pet portrait

5 reasons pet portraits should be artsy

Artists who specialize in realism are very impressive. I have seen some jaw dropping, amazingly realistic, pet portraits. There are also some spectacular photos of animals taken by very talented fine art photographers. If you want, you can frame these very realistic- exact images of your animal friend and hang it on your walls. But maybe something a bit more impressionistic and artsy suits you!

Pitbull Kaiyah.jpg

 

5 reasons pet portraits should be artsy:

1) The style of the art contributes to the overall style of the room. Consider the decor and mood you want to create in your home.

2) Different styles of art can influence your mood. My artwork is happy. The colors pop and the textures are whimsical. Happy art can make your day.

3) Interesting art leads to interesting conversations. Have something to talk about with your house guests. 

4) Stylized art can capture the spirit of your animal friend. It isn't about a realistic image of the animal, it is about the individual beauty shining through.

5) You love it! Hey, you don't need a profound reason- maybe you just really art and really love your animal- putting the two together makes sense.

Choosing the perfect reference photo

When I draw pet portraits, I follow the reference photo exactly in terms of the animal's position and expression. (Of course my stylized art adds a flare in terms of texture and color.) It is important to send me a reference photo that truly captures the essence of your animal friend. Here are some factors to consider when choosing a photo reference of your pet:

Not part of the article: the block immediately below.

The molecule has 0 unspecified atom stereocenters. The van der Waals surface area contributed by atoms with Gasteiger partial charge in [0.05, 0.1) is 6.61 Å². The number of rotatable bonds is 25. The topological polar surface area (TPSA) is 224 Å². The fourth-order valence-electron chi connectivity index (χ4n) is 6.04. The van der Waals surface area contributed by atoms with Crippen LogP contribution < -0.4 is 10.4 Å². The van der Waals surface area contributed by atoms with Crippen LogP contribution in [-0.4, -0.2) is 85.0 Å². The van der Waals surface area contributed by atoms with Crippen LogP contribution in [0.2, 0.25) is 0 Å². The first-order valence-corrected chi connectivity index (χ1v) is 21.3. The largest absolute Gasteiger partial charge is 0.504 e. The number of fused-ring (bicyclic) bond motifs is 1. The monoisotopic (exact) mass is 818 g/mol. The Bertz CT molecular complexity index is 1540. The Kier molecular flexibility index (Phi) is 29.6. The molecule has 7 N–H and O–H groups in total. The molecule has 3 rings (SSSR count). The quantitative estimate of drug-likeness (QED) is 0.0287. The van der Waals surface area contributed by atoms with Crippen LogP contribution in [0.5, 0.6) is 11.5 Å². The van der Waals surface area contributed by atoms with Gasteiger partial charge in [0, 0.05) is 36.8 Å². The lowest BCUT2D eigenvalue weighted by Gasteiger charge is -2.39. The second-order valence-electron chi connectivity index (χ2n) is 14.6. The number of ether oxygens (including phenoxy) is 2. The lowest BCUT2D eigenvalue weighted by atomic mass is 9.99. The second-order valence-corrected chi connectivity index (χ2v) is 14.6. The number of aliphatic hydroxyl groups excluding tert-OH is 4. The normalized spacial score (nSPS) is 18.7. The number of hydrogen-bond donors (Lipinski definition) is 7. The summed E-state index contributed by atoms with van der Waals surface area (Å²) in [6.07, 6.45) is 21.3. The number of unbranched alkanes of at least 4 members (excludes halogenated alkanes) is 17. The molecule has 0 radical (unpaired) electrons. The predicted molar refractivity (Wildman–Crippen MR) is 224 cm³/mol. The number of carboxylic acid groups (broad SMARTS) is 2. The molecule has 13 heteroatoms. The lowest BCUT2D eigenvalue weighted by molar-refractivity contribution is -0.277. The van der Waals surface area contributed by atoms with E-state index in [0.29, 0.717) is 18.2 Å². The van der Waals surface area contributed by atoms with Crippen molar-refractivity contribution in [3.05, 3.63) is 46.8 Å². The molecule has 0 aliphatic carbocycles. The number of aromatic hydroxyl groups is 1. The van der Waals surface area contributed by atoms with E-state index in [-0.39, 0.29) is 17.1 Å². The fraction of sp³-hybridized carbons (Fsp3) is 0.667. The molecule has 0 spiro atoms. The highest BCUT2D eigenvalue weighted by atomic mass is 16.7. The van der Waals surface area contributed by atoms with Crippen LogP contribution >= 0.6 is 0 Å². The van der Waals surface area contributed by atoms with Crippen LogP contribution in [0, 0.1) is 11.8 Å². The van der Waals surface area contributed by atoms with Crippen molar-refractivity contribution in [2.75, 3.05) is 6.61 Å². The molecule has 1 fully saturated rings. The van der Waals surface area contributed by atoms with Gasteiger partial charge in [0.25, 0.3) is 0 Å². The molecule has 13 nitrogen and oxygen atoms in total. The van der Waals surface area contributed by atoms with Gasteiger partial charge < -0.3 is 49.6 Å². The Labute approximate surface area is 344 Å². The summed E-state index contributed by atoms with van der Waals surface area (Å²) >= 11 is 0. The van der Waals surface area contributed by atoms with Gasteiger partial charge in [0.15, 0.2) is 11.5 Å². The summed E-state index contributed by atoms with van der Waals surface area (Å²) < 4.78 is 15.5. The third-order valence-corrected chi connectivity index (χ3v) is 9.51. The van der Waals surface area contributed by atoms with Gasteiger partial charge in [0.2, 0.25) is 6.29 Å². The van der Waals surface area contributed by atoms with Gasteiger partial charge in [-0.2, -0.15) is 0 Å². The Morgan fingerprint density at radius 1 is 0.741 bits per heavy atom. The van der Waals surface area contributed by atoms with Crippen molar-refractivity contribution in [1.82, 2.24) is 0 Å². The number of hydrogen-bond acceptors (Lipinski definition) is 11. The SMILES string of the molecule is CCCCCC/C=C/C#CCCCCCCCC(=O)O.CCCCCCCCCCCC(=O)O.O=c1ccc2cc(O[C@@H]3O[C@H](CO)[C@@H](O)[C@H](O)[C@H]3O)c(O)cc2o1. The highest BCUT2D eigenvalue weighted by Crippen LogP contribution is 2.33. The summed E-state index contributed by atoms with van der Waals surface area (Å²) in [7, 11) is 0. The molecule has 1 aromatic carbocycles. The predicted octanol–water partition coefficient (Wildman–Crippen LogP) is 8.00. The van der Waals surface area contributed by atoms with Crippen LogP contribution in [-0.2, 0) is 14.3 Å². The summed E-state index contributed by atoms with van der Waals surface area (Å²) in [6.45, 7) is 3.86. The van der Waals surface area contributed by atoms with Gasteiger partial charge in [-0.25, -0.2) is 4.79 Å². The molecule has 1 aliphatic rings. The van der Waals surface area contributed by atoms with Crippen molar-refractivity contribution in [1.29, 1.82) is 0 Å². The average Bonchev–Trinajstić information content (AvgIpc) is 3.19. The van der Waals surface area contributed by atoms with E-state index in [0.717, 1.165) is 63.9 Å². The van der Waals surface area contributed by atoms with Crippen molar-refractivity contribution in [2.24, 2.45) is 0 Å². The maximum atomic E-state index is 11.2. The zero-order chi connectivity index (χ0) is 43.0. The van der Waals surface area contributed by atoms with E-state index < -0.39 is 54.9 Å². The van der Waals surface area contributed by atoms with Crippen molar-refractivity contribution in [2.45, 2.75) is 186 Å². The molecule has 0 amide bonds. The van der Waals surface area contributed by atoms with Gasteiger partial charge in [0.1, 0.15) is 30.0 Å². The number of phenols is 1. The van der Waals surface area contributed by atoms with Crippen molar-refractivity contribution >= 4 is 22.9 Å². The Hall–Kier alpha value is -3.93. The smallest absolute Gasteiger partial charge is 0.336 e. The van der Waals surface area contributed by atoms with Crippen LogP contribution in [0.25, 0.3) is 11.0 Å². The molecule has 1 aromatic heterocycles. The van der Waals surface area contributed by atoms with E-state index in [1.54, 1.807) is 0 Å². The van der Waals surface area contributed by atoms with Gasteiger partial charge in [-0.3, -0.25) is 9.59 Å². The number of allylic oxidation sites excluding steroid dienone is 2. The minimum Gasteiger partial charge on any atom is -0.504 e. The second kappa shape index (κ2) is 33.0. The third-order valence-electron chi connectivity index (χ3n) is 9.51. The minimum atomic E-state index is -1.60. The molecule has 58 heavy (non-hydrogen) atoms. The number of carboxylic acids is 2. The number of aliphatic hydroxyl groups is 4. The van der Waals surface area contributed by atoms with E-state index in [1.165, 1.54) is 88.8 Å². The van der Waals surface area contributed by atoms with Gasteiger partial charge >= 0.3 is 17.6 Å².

1) Overall vibe. Are you looking to portray them as playful, wild, peaceful, sweet, intense, etc? Look at photos of your animal and notice which aspect of them is most represented. Is this what you want to come through in the finished work?

My cat Owen can look playful, "insane", or peaceful. 

My cat Owen can look playful, "insane", or peaceful. 

2) Consider the angle of viewing. Are you looking down at the animal? Typically the best reference photo is taken when the camera (person) is eye level rather than standing over the pet. 

Getting down to the rabbit's eye level is much more personable than a photo from above.

Getting down to the rabbit's eye level is much more personable than a photo from above.

There are exceptions to every rule right? I love the shot from above of this pit mix. It captured her perfectly.

There are exceptions to every rule right? I love the shot from above of this pit mix. It captured her perfectly.

3) The crop. It is usually best to have all of the animal's face showing. We can crop it down if artistically warranted, but it is difficult to draw what is beyond the photo. 

This is a super sweet photo of my cat, but it is cropped very tight. It would be better as a reference photo if we had the rest of the head and ears.

This is a super sweet photo of my cat, but it is cropped very tight. It would be better as a reference photo if we had the rest of the head and ears.

4) The quality of the photo is important. I need to be able to zoom in and see details in the eyes and accurate coat color.

Henry to the left has clear, bright, and in-focus features. This is a good quality reference. The center photo is dark but can be lightened and has good features so I could work with it. To the right Henry is dark, blurry and it is hard to determine his coat pattern. This photo would not work as a reference.

Henry to the left has clear, bright, and in-focus features. This is a good quality reference. The center photo is dark but can be lightened and has good features so I could work with it. To the right Henry is dark, blurry and it is hard to determine his coat pattern. This photo would not work as a reference.

When in doubt, email me a bunch of photos and I will coach you on choosing or taking the best reference photo of your animal. If the animal is deceased we will work together to find a photo that I can work from even if the quality is not perfect.